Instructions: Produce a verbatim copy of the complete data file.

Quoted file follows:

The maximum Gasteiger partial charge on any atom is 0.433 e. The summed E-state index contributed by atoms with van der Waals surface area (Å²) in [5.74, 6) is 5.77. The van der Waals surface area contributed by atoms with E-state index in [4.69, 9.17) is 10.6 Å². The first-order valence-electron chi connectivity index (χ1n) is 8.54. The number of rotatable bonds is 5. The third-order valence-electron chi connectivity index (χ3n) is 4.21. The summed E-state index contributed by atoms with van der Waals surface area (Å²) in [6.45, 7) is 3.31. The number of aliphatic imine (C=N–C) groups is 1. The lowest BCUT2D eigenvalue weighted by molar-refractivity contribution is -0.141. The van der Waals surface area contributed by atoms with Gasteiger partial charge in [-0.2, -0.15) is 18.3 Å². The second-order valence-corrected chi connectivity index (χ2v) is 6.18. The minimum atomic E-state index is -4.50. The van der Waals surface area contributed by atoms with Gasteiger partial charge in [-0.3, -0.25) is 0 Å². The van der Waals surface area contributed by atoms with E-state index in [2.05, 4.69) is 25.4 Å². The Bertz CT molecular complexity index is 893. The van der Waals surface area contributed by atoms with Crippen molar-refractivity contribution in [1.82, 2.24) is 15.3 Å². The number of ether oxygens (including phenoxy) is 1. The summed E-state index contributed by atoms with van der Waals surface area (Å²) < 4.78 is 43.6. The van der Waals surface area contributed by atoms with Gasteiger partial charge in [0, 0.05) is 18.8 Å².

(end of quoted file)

The maximum Gasteiger partial charge on any atom is 0.433 e. The summed E-state index contributed by atoms with van der Waals surface area (Å²) in [5.74, 6) is 5.77. The van der Waals surface area contributed by atoms with E-state index in [4.69, 9.17) is 10.6 Å². The first-order valence-electron chi connectivity index (χ1n) is 8.54. The number of rotatable bonds is 5. The third-order valence-electron chi connectivity index (χ3n) is 4.21. The summed E-state index contributed by atoms with van der Waals surface area (Å²) in [6.45, 7) is 3.31. The number of aliphatic imine (C=N–C) groups is 1. The lowest BCUT2D eigenvalue weighted by molar-refractivity contribution is -0.141. The van der Waals surface area contributed by atoms with Gasteiger partial charge in [-0.2, -0.15) is 18.3 Å². The second-order valence-corrected chi connectivity index (χ2v) is 6.18. The minimum atomic E-state index is -4.50. The van der Waals surface area contributed by atoms with Gasteiger partial charge in [-0.3, -0.25) is 0 Å². The van der Waals surface area contributed by atoms with E-state index in [2.05, 4.69) is 25.4 Å². The Bertz CT molecular complexity index is 893. The van der Waals surface area contributed by atoms with Crippen molar-refractivity contribution in [1.82, 2.24) is 15.3 Å². The number of ether oxygens (including phenoxy) is 1. The summed E-state index contributed by atoms with van der Waals surface area (Å²) < 4.78 is 43.6. The van der Waals surface area contributed by atoms with Gasteiger partial charge in [0, 0.05) is 18.8 Å².